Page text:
first_img Advertising Top News “We have never seen such a situation. The number of drugs addicts has doubled. The disturbing trend is that at present, we have 11 patients admitted, and nine of them are heroin addicts. It is very alarming and something needs to be done to tackle this problem,” Dr Yasir Hassan Rather, who heads the drug de-addiction centre in Srinagar’s Shri Maharaja Hari Singh Hospital, told The Sunday Express.According to official data, the de-addiction centre has witnessed an unprecedented increase in the number of patients visiting the hospital’s Out Patients Department (OPD) since 2016. In 2016, the hospital saw 489 patients, which increased to 3,622 in 2017 and then 5,113 in 2018. As far as the Indoor Patients Department (IPD) is concerned, hospital officials say the trend is equally disturbing: in 2016, the hospital’s IPD department admitted 207 patients for drug abuse, which increased to 374 in 2017. In 2018, the number almost doubled to 624 cases.At the SMHS’ drug de-addiction centre, addicts say there is easy availability of drugs everywhere. Doctors and staff said the trend is likely to increase if effective measures are not taken at this stage. A doctor at the centre told The Sunday Express that the “easy availability” of drugs like heroin is now sending more patients to the hospitals now. “If it is not taken care of, it will definitely finish the coming generation. Look what has happened to Punjab…,” the doctor said. Virat Kohli won’t have a say in choosing new coach At the SMHS’ drug de-addiction centre, addicts say there is easy availability of drugs everywhere in Jammu and KashmirDoctors in Kashmir have raised an alarm after the number of drug users in the Valley has significantly increased over the past two years. Aggravating the situation is the quickly changing pattern of drug consumption in the Valley, with doctors coming across an increasing number of abusers using synthetic drugs like heroin. Advertising After Masood Azhar blacklisting, more isolation for Pakistan LiveKarnataka floor test: Will Kumaraswamy’s 14-month-old govt survive? EXPLAINED How govt plans to fight crisisWith easy availability of drugs luring more youths, the state government last year released its first drug de-addiction policy. The police has been approved, and various stakeholder organisations have prepared an annual action plan which is currently under the consideration of a state-level implementation committee headed by Chief Secretary B V R Subrahmanyam.The story is same at the other drug de-addiction centre in Srinagar. Dr Muzaffar Khan, who heads the drug de-addiction facility in the Batmaloo Police Control Room, says they are noticing two changes of late. “First, the number of patients is increasing and second, the nature of drug abuse has changed,” he said.“I have registered 65 patients so far this month and last month it was 70. I would register hardly 10-20 per month around a year ago,” he said. “Last year, if I would see 10 patients, nine of them would use cannabis and medicinal opioids and one patient would be abusing heroin. Now it is the reverse…”The issue of drug abuse has also become a concern for separatist and religious leaders in the Valley. Recently, Kashmir’s chief cleric and Hurriyat chairman Mirwaiz Umar Farooq spoke about the drug menace during his Friday sermon at Jamia Masjid in Srinagar.Talking to The Indian Express, the Mirwaiz said, “Everyone is concerned about the sudden rise of easy availability of drugs like heroin in the market… The use of drugs like heroin by youth is very disturbing. We have started working on this and within a week or so we are calling all the religious figures to discuss this serious issue. We are starting a campaign through mosques, shrines and Imam Bada so that awareness will be created among the people how serious is the issue.we are also considering even calling of social boycott of those elements who are involved in selling drugs to youth.”J&K Police officials attribute the rise of heroin cases in Kashmir to the shifting of smuggling routes to Jammu and Kashmir from Punjab.“The change of (smuggling) routes from Punjab to J&K is the reason why we are seeing an increase in the availability of drugs like heroin here,” Ahfadul Mujtaba, IGP crime branch and nodal officer J&K for Narcotics Control Bureau said. Written by Adil Akhzer | Srinagar | Updated: July 7, 2019 5:31:18 am 1 Comment(s)last_img read more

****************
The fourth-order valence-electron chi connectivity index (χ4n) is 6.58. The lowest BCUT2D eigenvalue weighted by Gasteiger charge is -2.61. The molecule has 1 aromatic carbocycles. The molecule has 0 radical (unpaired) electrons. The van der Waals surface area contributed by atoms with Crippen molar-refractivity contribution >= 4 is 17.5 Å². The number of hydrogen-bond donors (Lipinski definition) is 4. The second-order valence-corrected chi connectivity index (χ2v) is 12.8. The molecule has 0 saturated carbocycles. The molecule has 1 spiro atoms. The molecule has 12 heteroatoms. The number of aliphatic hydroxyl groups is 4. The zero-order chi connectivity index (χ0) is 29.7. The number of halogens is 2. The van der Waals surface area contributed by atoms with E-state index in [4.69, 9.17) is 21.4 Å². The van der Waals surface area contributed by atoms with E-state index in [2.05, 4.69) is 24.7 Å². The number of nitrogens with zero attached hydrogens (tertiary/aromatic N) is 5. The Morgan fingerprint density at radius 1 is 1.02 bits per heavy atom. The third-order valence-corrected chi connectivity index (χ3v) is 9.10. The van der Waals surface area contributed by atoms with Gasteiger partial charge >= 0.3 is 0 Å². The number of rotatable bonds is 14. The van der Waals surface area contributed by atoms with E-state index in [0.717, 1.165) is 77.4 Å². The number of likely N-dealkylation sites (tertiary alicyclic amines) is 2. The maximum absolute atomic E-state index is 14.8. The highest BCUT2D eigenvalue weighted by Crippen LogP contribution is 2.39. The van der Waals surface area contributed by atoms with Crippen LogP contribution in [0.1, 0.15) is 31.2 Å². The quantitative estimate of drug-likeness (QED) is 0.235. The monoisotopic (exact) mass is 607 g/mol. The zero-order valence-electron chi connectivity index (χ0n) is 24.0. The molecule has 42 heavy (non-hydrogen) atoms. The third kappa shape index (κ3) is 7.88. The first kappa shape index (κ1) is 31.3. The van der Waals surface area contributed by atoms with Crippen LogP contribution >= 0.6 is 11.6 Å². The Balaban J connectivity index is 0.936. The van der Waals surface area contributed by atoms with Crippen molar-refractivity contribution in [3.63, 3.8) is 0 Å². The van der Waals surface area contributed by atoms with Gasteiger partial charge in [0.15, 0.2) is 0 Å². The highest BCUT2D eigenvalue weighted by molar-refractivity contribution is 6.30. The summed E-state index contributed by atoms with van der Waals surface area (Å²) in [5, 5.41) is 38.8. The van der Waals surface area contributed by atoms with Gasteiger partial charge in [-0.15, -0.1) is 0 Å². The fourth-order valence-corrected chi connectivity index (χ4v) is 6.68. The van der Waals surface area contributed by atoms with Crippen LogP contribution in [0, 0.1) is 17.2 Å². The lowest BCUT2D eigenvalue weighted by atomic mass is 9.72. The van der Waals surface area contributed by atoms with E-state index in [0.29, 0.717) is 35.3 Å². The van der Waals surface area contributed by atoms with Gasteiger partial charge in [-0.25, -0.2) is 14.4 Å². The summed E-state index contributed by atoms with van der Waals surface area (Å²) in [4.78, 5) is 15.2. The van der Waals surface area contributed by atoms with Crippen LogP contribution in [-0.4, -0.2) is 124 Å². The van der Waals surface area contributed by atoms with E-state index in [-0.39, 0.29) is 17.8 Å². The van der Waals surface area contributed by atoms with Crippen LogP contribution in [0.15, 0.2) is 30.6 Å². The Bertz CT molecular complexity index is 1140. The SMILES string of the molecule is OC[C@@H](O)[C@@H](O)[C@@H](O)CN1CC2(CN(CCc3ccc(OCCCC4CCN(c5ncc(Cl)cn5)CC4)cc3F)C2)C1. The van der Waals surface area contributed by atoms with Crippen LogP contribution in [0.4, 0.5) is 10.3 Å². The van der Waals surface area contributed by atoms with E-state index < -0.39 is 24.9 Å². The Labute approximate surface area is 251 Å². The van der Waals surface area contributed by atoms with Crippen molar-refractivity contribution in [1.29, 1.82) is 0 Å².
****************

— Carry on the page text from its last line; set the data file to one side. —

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Current Session may be extended to clear pending legislation

first_img Advertising Related News Govt cancels postal exams after Tamil Nadu members disrupt Rajya Sabha Opposition criticises low priority to agriculture in Budget Written by Abantika Ghosh, Liz Mathew | New Delhi | Published: July 17, 2019 2:39:47 am Advertising Airports Economic Regulatory Authority of India Bill passed in Rajya Sabha parliament, parliament live, parliament live today, lok sabha live, parliament monsoon session live, monsoon session live, monsoon session live today, parliament monsoon session, rajya sabha live, nia bill, nia amendment bill, live news, indian express Prime Minister Narendra Modi, while addressing BJP MPs during the Parliamentary party meeting on Tuesday, has hinted at this possibilityWith the ongoing Monsoon Session of Parliament set to end on July 26, and with disruptions interrupting proceedings in the Rajya Sabha, the government may look to extend the current term. Prime Minister Narendra Modi, while addressing BJP MPs during the Parliamentary party meeting on Tuesday, has hinted at this possibility. Modi, according to sources, told the Parliamentary Party meeting that the government has pending legislative agenda so the session may be extended.Some, like the NIA Bill, have been cleared by the Lok Sabha but others, like the triple talaq Bill, for which the Business Advisory Committee has not even allocated time yet, the urgency is more. There is currently an ordinance in force which criminalises instant triple talaq, which will lapse once the current session is over. The government, though, also has the option of renewing the ordinance.Parliament sources said extending the session is a “possibility”, and the government may take up only those Bills in the extra days for which there are currently ordinances in force. Apart from the triple talaq ordinance, these include ones on Jammu and Kashmir reservation, Aadhaar laws, Companies Act and Indian Medical Council Act.A government source said: “There is pending business, it is true, but overall there has been much business including legislative business, completed during the session. The government obviously retains the option of extending it if they feel the need, but there is much consensus building that needs to be done before that decision is finally taken…”There has been no formal or informal communication to Opposition parties on extending the session. “This is a rumour they float every session. This is serious business. The real issue here is how they are passing Bills without scrutiny. That cannot be allowed,” said Trinamool MP Derek O’Brien. Post Comment(s)last_img read more